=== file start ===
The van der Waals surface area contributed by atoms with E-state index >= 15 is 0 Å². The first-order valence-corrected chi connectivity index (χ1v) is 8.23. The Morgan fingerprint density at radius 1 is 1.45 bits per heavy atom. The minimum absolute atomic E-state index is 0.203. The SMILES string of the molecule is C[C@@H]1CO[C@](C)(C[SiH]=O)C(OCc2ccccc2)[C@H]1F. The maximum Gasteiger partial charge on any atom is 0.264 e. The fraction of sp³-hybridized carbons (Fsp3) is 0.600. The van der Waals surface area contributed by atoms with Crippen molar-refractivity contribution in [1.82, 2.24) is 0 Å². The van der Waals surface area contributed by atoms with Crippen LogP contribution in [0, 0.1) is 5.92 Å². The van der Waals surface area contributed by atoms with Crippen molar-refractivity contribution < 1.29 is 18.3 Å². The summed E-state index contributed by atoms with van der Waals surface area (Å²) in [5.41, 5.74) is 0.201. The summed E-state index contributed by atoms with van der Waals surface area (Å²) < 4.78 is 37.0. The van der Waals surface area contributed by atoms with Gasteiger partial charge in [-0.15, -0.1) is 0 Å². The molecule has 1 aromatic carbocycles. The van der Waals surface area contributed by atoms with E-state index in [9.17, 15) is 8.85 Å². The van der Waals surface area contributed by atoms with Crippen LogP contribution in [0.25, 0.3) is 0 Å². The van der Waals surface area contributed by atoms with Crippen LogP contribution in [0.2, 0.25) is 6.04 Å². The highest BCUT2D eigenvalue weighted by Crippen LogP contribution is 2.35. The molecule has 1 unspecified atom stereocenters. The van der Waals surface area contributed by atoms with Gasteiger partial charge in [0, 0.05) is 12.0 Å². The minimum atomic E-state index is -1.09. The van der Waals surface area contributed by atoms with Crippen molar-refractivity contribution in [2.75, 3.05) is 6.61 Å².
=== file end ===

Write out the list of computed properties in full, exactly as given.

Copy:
The van der Waals surface area contributed by atoms with E-state index >= 15 is 0 Å². The first-order valence-corrected chi connectivity index (χ1v) is 8.23. The Morgan fingerprint density at radius 1 is 1.45 bits per heavy atom. The minimum absolute atomic E-state index is 0.203. The SMILES string of the molecule is C[C@@H]1CO[C@](C)(C[SiH]=O)C(OCc2ccccc2)[C@H]1F. The maximum Gasteiger partial charge on any atom is 0.264 e. The fraction of sp³-hybridized carbons (Fsp3) is 0.600. The van der Waals surface area contributed by atoms with Crippen molar-refractivity contribution in [1.82, 2.24) is 0 Å². The van der Waals surface area contributed by atoms with Crippen LogP contribution in [0, 0.1) is 5.92 Å². The van der Waals surface area contributed by atoms with Crippen molar-refractivity contribution < 1.29 is 18.3 Å². The summed E-state index contributed by atoms with van der Waals surface area (Å²) in [5.41, 5.74) is 0.201. The summed E-state index contributed by atoms with van der Waals surface area (Å²) < 4.78 is 37.0. The van der Waals surface area contributed by atoms with Gasteiger partial charge in [-0.15, -0.1) is 0 Å². The molecule has 1 aromatic carbocycles. The van der Waals surface area contributed by atoms with E-state index in [9.17, 15) is 8.85 Å². The van der Waals surface area contributed by atoms with Crippen LogP contribution in [0.25, 0.3) is 0 Å². The van der Waals surface area contributed by atoms with Crippen LogP contribution in [0.2, 0.25) is 6.04 Å². The highest BCUT2D eigenvalue weighted by Crippen LogP contribution is 2.35. The molecule has 1 unspecified atom stereocenters. The van der Waals surface area contributed by atoms with Gasteiger partial charge in [0, 0.05) is 12.0 Å². The minimum atomic E-state index is -1.09. The van der Waals surface area contributed by atoms with Crippen molar-refractivity contribution in [2.75, 3.05) is 6.61 Å².